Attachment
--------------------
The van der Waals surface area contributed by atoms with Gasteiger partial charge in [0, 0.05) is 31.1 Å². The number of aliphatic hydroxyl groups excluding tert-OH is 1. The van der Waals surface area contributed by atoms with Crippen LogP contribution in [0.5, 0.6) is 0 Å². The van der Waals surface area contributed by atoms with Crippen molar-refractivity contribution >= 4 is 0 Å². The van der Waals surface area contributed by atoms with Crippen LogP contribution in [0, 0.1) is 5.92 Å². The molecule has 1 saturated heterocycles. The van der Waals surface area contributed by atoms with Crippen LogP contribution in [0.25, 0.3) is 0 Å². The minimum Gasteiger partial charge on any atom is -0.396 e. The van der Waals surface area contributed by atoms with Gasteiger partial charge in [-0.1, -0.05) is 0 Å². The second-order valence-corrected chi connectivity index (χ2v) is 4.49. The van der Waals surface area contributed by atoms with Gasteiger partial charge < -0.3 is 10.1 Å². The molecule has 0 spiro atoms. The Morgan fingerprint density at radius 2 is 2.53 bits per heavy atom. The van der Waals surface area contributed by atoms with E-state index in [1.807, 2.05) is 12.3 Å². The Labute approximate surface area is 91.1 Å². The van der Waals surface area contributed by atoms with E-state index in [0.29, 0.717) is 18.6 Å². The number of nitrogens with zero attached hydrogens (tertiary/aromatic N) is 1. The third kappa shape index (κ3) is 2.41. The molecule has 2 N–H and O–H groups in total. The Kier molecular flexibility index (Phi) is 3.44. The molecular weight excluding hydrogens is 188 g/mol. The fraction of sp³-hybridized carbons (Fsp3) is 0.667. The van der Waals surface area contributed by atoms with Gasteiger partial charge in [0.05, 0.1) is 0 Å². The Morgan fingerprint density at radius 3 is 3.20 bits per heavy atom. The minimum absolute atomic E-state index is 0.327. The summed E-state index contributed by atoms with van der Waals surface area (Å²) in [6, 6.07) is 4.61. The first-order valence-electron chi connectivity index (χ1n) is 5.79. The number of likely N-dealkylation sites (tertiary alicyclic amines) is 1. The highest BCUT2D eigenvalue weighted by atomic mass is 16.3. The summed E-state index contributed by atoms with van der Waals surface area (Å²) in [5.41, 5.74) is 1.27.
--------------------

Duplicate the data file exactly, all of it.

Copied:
The van der Waals surface area contributed by atoms with Gasteiger partial charge in [0, 0.05) is 31.1 Å². The number of aliphatic hydroxyl groups excluding tert-OH is 1. The van der Waals surface area contributed by atoms with Crippen LogP contribution in [0.5, 0.6) is 0 Å². The van der Waals surface area contributed by atoms with Crippen molar-refractivity contribution >= 4 is 0 Å². The van der Waals surface area contributed by atoms with Crippen LogP contribution in [0, 0.1) is 5.92 Å². The molecule has 1 saturated heterocycles. The van der Waals surface area contributed by atoms with Crippen LogP contribution in [0.25, 0.3) is 0 Å². The minimum Gasteiger partial charge on any atom is -0.396 e. The van der Waals surface area contributed by atoms with Gasteiger partial charge in [-0.1, -0.05) is 0 Å². The second-order valence-corrected chi connectivity index (χ2v) is 4.49. The van der Waals surface area contributed by atoms with Gasteiger partial charge < -0.3 is 10.1 Å². The molecule has 0 spiro atoms. The Morgan fingerprint density at radius 2 is 2.53 bits per heavy atom. The van der Waals surface area contributed by atoms with E-state index in [1.807, 2.05) is 12.3 Å². The Labute approximate surface area is 91.1 Å². The van der Waals surface area contributed by atoms with E-state index in [0.29, 0.717) is 18.6 Å². The number of nitrogens with zero attached hydrogens (tertiary/aromatic N) is 1. The third kappa shape index (κ3) is 2.41. The molecule has 2 N–H and O–H groups in total. The Kier molecular flexibility index (Phi) is 3.44. The molecular weight excluding hydrogens is 188 g/mol. The fraction of sp³-hybridized carbons (Fsp3) is 0.667. The van der Waals surface area contributed by atoms with Gasteiger partial charge in [0.05, 0.1) is 0 Å². The Morgan fingerprint density at radius 3 is 3.20 bits per heavy atom. The minimum absolute atomic E-state index is 0.327. The summed E-state index contributed by atoms with van der Waals surface area (Å²) in [6, 6.07) is 4.61. The first-order valence-electron chi connectivity index (χ1n) is 5.79. The number of likely N-dealkylation sites (tertiary alicyclic amines) is 1. The highest BCUT2D eigenvalue weighted by atomic mass is 16.3. The summed E-state index contributed by atoms with van der Waals surface area (Å²) in [5.41, 5.74) is 1.27.